Talk:Sample mean and covariance
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Perhaps someone more knowledgeable than me can add an explanation what a weighted sample and its covariance actually mean, esp. from the probability theory point of view (sample space). I know of 3 contexts: 1. weighted linear regression 2. biased samples, e.g., Efromovich, (2004) 3. weighted ensembles, as in Particle filters. Jmath666 06:24, 12 March 2007 (UTC)
Should the individual entries for the sample mean have a (1/N) in front of it? Or am I missing something here? --WillBecker 11:05, 2 May 2007 (UTC)
- Thank you, I have fixed that now. You can be bold and make changes yourself. I do not own this (or any other page) even if I made most of the edits here to date. Thanks again for your help. Jmath666 20:49, 2 May 2007 (UTC)
Can we change the notation from x bar to \mu_x ? There just seems to be a ton of x's flying around and it may be easier to follow with mu's in some places?daviddoria (talk) 18:44, 11 September 2008 (UTC)
Samples weighted with a matrix?
- It could be called the sample variance, but that term is also used for the epression with n − 1 in the denominator. It is the maximum likelihood estimate of the population variance if the sample is taken to be from a normal distribution of unkown population variance. Michael Hardy (talk) 16:48, 14 November 2008 (UTC)
Is the formula for the weighted covariance really correct? I'm wondering about the normalizing part... If the formula from the cited page is correct, the denominator should have the wrong sign? 188.8.131.52 (talk) 11:06, 26 November 2008 (UTC)
- The denominator is positive, all fine there. Let me show what happens in the special case of equal weights:
The page says:
- "The reason the sample covariance matrix has in the denominator rather than is essentially that the population mean is not known and is replaced by the sample mean . If the population mean is known, the analogous unbiased estimate
- using the population mean, has in the denominator."
This is essentially meaningless, since the direct implication is not spelled out. Why does the population mean cause the denominator to increase by 1? If the causal link is not present, it seems equivalent to saying something like "The denominator is N-1 because Iran is a country" or "because cheese is made from milk." While this seems ridiculous to someone familiar with math, those who are not gather nothing from that statement. --184.108.40.206 (talk) 23:14, 12 October 2011 (UTC)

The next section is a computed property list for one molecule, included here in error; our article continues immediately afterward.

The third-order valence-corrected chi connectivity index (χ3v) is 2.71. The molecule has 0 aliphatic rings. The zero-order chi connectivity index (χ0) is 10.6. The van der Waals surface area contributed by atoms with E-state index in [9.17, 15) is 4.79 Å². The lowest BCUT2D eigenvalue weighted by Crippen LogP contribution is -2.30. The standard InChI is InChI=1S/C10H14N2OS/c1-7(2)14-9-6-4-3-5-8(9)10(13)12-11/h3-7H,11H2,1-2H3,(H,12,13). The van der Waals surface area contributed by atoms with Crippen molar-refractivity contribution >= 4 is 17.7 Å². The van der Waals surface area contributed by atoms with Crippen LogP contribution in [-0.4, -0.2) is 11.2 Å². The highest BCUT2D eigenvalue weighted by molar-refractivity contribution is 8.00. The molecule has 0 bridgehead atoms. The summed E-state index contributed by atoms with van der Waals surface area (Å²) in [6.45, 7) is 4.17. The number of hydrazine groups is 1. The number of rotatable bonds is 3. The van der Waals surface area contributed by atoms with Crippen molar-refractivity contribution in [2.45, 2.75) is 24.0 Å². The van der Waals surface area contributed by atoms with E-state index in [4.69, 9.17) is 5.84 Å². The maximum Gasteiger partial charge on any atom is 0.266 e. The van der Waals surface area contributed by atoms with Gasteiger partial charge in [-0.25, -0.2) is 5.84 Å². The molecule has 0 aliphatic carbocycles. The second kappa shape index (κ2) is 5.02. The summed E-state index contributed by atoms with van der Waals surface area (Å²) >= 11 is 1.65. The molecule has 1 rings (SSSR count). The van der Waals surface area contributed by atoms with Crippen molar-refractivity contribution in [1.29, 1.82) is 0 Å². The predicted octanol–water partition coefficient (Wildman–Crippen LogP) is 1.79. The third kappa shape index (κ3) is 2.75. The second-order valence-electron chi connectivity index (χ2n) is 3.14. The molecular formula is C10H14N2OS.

- Agree; I fixed this by noting that the sample mean is correlated with the sample it's being compared against and refering to Bessel's correction for more details. Eamon Nerbonne (talk) 12:17, 15 October 2011 (UTC)
Text structure / row vs. column vectors.
Usually, random vectors are presented as column vectors; e.g. see the Random Vector page. This page presents them as row vectors, which is potentially confusing. I think we should swap that.
Also, the page is complex; there's lots of variables and lots of subscripts; some of which are used before they are introduced, and many of which are introduced without clear context. For example, the xij variable is introduced before x, i, and j are independently. I think a lot of this complexity can simply be dropped. E.g.:
- The sample mean vector is a row vector whose jth element (j = 1, ..., K) is the average value of the N observations on the jth random variable. Thus the sample mean vector is the average of the row vectors of observations on the K variables:
- ==> change to ==>
- The sample mean vector is the element-wise mean of 's observations. So the jth element of is the average of the jth elements of the observations of :
We really don't need to repeat the fact that there are N observations and K elements. Whether it's a row or column vector, what exactly the range of the indexes is, or how many variables there is all not central to the point; this text (and lots of other bits) are basically piloting prose to intuitively highlight the subsequent formula. For the readers that don't know the topic in detail, it's just confusing; and for those that do but just want to look up a detail it's telling them something they know and making the actual formula harder to find.
So I'd propose using the normal approach of column vectors, to introduce the variables a little more elaborately, and to rephrase text focusing on the intent/intuition behind the formula rather than a precise replacement for the formula. Finally, it'd be nice to add a variant formula using matrix/vector notation rather than elementwise sums; all those subscripts make it look more complicated than it is. Eamon Nerbonne (talk) 12:15, 15 October 2011 (UTC)
Sample covariance matrix rapid calculation
- Such topics (or very similar) are dealt with in Algorithms for calculating variance ... formulae for variances and covariances there (but not in matrix form). Melcombe (talk) 22:56, 7 February 2012 (UTC)
This article missed some fundamental parts
It is too complicated to introduce the concept by matrices in the first part. How about the population size? Infinite population (N->inf.) and finite population N should be separated into two parts. — Preceding unsigned comment added by 220.127.116.11 (talk) 16:09, 27 April 2015 (UTC)